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Rising to the occasion: Photos illustrate how Palo Alto persevered in 2019

Facing challenges from the personal to the national, locals did what they could to make the most of this year's circumstances

From one man taking care of his wife with dementia to protesters on street corners demanding Palo Altans care about immigrant children in detention centers, Palo Alto Weekly visual journalists captured a community fiercely trying to better the circumstances with which they were presented in 2019.

In February, James Wang, a Stanford mechanical engineering student, and Connie Liu, a former Nueva School teacher, mentored East Palo Alto Academy students through an after-school engineering program. The teenagers were building a proximity sensor to help Abigayil Tamara, a mobility-impaired local resident.

In late June, residents living in RVs along El Camino Real opened up to Weekly journalists about their situations. Some families couldn't afford local rent and are in campers to make ends meet. For others, their RV is a home away from home: They work in the area throughout the week and return to their permanent residences in other parts of the state on the weekends.

In November, staff of local land-management and fire agencies spoke of their concerns about the heightened risk of wildfires in the Santa Cruz Mountains and their urgent efforts to diminish the dangers.

We've chosen these moments and others so that you can revisit the fighting spirit of those living and working in the Palo Alto area.

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Palo Alto's biggest, weirdest and wildest stories of 2019

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Rising to the occasion: Photos illustrate how Palo Alto persevered in 2019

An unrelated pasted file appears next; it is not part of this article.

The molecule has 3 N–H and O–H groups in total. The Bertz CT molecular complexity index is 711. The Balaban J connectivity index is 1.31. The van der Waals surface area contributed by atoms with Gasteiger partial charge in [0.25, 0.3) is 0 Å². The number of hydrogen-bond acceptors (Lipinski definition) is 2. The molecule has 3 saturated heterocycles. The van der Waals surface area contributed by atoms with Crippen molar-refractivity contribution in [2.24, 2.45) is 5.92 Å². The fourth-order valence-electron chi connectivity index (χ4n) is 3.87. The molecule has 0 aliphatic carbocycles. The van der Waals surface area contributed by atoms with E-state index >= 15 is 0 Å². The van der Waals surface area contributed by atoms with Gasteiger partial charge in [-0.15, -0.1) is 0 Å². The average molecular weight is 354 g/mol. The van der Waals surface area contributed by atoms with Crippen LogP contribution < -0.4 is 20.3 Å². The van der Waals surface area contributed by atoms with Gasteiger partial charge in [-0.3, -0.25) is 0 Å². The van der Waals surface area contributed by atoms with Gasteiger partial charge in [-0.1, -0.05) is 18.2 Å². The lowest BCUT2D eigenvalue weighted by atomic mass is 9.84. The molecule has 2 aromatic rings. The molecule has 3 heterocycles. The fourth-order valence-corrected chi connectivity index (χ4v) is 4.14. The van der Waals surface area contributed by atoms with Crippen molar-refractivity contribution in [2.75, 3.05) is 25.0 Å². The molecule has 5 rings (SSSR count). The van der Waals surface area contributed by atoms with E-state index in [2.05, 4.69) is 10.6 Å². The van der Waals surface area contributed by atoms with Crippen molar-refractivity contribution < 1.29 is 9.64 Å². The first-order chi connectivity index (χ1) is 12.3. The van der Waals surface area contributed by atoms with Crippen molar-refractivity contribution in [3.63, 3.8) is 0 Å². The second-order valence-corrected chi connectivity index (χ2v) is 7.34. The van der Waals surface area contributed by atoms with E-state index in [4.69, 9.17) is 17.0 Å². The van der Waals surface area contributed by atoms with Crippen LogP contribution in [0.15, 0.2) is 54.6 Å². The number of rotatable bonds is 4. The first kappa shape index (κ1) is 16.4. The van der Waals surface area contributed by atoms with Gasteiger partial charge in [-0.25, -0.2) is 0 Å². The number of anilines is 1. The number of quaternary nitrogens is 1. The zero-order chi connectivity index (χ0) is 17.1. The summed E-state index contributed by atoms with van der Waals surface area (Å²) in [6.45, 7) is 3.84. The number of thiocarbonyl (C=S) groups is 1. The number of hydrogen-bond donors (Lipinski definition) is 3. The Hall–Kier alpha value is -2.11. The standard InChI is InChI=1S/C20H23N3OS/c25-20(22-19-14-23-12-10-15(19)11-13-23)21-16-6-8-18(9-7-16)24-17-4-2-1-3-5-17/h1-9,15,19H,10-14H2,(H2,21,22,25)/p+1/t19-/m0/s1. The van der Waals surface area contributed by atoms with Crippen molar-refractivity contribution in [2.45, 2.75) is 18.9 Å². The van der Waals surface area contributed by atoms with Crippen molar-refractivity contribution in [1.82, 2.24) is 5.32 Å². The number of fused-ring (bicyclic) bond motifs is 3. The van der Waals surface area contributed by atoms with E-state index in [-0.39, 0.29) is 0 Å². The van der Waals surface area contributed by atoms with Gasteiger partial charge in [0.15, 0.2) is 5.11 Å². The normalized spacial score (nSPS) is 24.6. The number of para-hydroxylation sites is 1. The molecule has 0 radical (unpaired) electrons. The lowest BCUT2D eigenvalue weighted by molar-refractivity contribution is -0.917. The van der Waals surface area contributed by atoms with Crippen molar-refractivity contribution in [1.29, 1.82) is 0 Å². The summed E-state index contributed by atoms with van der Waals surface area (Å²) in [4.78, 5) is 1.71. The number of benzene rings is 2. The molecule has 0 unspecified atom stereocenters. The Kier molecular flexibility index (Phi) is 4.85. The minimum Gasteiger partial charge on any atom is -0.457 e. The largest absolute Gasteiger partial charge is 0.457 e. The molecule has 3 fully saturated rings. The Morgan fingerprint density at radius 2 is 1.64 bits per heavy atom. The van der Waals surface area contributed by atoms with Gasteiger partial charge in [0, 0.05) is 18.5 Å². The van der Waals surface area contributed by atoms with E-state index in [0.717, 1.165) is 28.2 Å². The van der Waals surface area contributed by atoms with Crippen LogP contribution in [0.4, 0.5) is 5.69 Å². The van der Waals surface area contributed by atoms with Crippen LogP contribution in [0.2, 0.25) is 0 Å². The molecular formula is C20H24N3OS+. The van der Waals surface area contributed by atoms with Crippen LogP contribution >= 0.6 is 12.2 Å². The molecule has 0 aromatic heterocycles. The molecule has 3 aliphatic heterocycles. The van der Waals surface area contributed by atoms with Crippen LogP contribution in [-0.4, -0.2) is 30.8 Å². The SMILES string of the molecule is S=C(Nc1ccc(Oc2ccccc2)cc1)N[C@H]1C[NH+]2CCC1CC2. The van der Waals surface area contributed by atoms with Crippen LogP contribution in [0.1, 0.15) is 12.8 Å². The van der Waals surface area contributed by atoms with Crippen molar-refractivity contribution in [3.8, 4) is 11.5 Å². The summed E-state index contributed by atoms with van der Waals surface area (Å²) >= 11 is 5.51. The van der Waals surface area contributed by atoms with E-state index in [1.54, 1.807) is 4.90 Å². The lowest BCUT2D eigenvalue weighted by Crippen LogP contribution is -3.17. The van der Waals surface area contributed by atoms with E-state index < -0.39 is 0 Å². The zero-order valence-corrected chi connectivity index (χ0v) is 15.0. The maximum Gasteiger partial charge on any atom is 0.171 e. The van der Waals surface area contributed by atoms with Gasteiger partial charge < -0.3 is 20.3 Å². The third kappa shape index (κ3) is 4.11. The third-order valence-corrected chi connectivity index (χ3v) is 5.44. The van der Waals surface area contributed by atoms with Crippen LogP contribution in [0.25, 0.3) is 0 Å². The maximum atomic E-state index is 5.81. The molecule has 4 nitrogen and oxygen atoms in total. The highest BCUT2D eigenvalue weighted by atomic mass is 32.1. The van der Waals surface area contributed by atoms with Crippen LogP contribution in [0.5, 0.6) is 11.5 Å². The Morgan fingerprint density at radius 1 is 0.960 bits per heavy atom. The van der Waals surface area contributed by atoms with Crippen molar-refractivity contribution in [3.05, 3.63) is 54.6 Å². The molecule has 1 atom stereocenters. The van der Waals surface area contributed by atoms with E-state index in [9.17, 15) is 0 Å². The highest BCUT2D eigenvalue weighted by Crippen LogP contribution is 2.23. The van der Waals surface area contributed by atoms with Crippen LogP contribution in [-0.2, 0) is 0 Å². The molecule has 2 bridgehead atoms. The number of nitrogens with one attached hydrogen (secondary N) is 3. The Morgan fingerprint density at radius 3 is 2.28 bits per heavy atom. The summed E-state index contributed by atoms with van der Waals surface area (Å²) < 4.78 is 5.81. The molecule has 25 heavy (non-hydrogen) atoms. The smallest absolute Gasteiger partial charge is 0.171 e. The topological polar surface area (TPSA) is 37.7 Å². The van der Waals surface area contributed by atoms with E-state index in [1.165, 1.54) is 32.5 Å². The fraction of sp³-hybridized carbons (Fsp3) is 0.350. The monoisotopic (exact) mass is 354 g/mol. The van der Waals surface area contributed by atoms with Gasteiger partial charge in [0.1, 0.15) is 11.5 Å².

Facing challenges from the personal to the national, locals did what they could to make the most of this year's circumstances

by / Palo Alto Weekly

Uploaded: Fri, Dec 20, 2019, 7:09 am

From one man taking care of his wife with dementia to protesters on street corners demanding Palo Altans care about immigrant children in detention centers, Palo Alto Weekly visual journalists captured a community fiercely trying to better the circumstances with which they were presented in 2019.

In February, James Wang, a Stanford mechanical engineering student, and Connie Liu, a former Nueva School teacher, mentored East Palo Alto Academy students through an after-school engineering program. The teenagers were building a proximity sensor to help Abigayil Tamara, a mobility-impaired local resident.

In late June, residents living in RVs along El Camino Real opened up to Weekly journalists about their situations. Some families couldn't afford local rent and are in campers to make ends meet. For others, their RV is a home away from home: They work in the area throughout the week and return to their permanent residences in other parts of the state on the weekends.

In November, staff of local land-management and fire agencies spoke of their concerns about the heightened risk of wildfires in the Santa Cruz Mountains and their urgent efforts to diminish the dangers.

We've chosen these moments and others so that you can revisit the fighting spirit of those living and working in the Palo Alto area.

Related content:

• Weekly journalists recap the biggest news and surprising trends of the year on an episode of Behind the Headlines, now available on our YouTube channel and podcast page.

Palo Alto's biggest, weirdest and wildest stories of 2019

News that made the decade: Recapping the defining moments of the 2010s

A year in Shop Talk: The openings and closings of 2019

An interview with a rat — and other reporters tales: What Weekly reporters did to get a few of this year's stories

In Memoriam: A tribute to remarkable figures of the Midpeninsula

Odd stories from 2019 we wish came straight from our imaginations

Comments

Nancy’s Playing 3 Dementia Chess
Professorville
on Dec 21, 2019 at 7:32 am
Nancy’s Playing 3 Dementia Chess, Professorville
on Dec 21, 2019 at 7:32 am
4 people like this

Great article. Twas an interesting year.


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